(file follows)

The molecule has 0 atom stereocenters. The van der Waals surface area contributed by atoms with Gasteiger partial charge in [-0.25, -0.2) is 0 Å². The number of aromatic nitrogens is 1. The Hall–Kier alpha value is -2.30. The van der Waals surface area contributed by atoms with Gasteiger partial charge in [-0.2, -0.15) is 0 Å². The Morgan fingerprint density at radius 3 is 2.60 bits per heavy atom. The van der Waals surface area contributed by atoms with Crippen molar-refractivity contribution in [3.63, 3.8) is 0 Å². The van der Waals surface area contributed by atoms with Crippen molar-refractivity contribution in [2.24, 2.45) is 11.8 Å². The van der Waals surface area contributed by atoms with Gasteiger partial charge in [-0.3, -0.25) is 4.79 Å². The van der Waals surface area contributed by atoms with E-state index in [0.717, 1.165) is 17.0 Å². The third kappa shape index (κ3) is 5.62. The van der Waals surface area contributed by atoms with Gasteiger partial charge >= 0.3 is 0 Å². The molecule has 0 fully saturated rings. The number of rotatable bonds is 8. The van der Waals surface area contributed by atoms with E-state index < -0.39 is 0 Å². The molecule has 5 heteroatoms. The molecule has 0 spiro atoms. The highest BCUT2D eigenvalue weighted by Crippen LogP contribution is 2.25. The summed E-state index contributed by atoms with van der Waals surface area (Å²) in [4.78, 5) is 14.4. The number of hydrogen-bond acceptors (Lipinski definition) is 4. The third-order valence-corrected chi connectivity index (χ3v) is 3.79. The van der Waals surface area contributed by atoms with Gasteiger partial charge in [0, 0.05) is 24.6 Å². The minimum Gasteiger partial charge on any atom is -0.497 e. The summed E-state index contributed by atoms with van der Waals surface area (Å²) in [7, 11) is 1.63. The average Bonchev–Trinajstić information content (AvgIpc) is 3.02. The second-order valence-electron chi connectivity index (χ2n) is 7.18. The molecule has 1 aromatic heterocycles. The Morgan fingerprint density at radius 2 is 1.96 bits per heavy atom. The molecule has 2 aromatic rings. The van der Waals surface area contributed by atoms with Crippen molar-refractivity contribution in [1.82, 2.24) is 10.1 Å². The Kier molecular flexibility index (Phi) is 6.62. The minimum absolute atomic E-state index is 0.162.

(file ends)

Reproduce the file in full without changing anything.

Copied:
The molecule has 0 atom stereocenters. The van der Waals surface area contributed by atoms with Gasteiger partial charge in [-0.25, -0.2) is 0 Å². The number of aromatic nitrogens is 1. The Hall–Kier alpha value is -2.30. The van der Waals surface area contributed by atoms with Gasteiger partial charge in [-0.2, -0.15) is 0 Å². The Morgan fingerprint density at radius 3 is 2.60 bits per heavy atom. The van der Waals surface area contributed by atoms with Crippen molar-refractivity contribution in [3.63, 3.8) is 0 Å². The van der Waals surface area contributed by atoms with Crippen molar-refractivity contribution in [2.24, 2.45) is 11.8 Å². The van der Waals surface area contributed by atoms with Gasteiger partial charge in [-0.3, -0.25) is 4.79 Å². The van der Waals surface area contributed by atoms with E-state index in [0.717, 1.165) is 17.0 Å². The third kappa shape index (κ3) is 5.62. The van der Waals surface area contributed by atoms with Gasteiger partial charge >= 0.3 is 0 Å². The molecule has 0 fully saturated rings. The number of rotatable bonds is 8. The van der Waals surface area contributed by atoms with E-state index < -0.39 is 0 Å². The molecule has 5 heteroatoms. The molecule has 0 spiro atoms. The highest BCUT2D eigenvalue weighted by Crippen LogP contribution is 2.25. The summed E-state index contributed by atoms with van der Waals surface area (Å²) in [4.78, 5) is 14.4. The number of hydrogen-bond acceptors (Lipinski definition) is 4. The third-order valence-corrected chi connectivity index (χ3v) is 3.79. The van der Waals surface area contributed by atoms with Gasteiger partial charge in [0, 0.05) is 24.6 Å². The minimum Gasteiger partial charge on any atom is -0.497 e. The summed E-state index contributed by atoms with van der Waals surface area (Å²) in [7, 11) is 1.63. The average Bonchev–Trinajstić information content (AvgIpc) is 3.02. The second-order valence-electron chi connectivity index (χ2n) is 7.18. The molecule has 1 aromatic heterocycles. The Morgan fingerprint density at radius 2 is 1.96 bits per heavy atom. The molecule has 2 aromatic rings. The van der Waals surface area contributed by atoms with Crippen molar-refractivity contribution in [1.82, 2.24) is 10.1 Å². The Kier molecular flexibility index (Phi) is 6.62. The minimum absolute atomic E-state index is 0.162.